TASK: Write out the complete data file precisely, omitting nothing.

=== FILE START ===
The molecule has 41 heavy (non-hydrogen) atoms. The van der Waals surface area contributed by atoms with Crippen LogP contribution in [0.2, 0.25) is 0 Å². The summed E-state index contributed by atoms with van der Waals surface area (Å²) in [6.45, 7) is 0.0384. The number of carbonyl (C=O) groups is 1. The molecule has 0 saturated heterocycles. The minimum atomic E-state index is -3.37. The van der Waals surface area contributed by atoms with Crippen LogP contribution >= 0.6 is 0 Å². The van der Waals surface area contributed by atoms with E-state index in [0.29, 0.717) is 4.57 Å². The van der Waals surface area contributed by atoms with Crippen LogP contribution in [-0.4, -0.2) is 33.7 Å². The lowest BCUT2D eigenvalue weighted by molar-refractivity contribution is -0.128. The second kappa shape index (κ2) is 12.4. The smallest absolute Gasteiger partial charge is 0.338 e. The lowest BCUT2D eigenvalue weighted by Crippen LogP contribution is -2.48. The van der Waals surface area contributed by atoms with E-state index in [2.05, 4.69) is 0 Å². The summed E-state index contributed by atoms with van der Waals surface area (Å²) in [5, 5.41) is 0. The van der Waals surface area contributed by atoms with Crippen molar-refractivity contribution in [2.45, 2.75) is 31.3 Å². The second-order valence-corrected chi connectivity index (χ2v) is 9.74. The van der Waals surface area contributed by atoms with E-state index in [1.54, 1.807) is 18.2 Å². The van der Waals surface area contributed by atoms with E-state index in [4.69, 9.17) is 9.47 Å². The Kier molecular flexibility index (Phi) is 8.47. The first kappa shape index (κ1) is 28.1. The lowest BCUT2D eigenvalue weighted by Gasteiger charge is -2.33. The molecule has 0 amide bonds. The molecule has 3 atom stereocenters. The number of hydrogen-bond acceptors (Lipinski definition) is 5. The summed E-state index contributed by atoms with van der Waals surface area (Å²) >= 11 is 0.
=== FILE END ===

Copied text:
The molecule has 41 heavy (non-hydrogen) atoms. The van der Waals surface area contributed by atoms with Crippen LogP contribution in [0.2, 0.25) is 0 Å². The summed E-state index contributed by atoms with van der Waals surface area (Å²) in [6.45, 7) is 0.0384. The number of carbonyl (C=O) groups is 1. The molecule has 0 saturated heterocycles. The minimum atomic E-state index is -3.37. The van der Waals surface area contributed by atoms with Crippen LogP contribution >= 0.6 is 0 Å². The van der Waals surface area contributed by atoms with E-state index in [0.29, 0.717) is 4.57 Å². The van der Waals surface area contributed by atoms with Crippen LogP contribution in [-0.4, -0.2) is 33.7 Å². The lowest BCUT2D eigenvalue weighted by molar-refractivity contribution is -0.128. The second kappa shape index (κ2) is 12.4. The smallest absolute Gasteiger partial charge is 0.338 e. The lowest BCUT2D eigenvalue weighted by Crippen LogP contribution is -2.48. The van der Waals surface area contributed by atoms with E-state index in [2.05, 4.69) is 0 Å². The summed E-state index contributed by atoms with van der Waals surface area (Å²) in [5, 5.41) is 0. The van der Waals surface area contributed by atoms with Crippen molar-refractivity contribution in [2.45, 2.75) is 31.3 Å². The second-order valence-corrected chi connectivity index (χ2v) is 9.74. The van der Waals surface area contributed by atoms with E-state index in [1.54, 1.807) is 18.2 Å². The van der Waals surface area contributed by atoms with E-state index in [4.69, 9.17) is 9.47 Å². The Kier molecular flexibility index (Phi) is 8.47. The first kappa shape index (κ1) is 28.1. The lowest BCUT2D eigenvalue weighted by Gasteiger charge is -2.33. The molecule has 0 amide bonds. The molecule has 3 atom stereocenters. The number of hydrogen-bond acceptors (Lipinski definition) is 5. The summed E-state index contributed by atoms with van der Waals surface area (Å²) >= 11 is 0.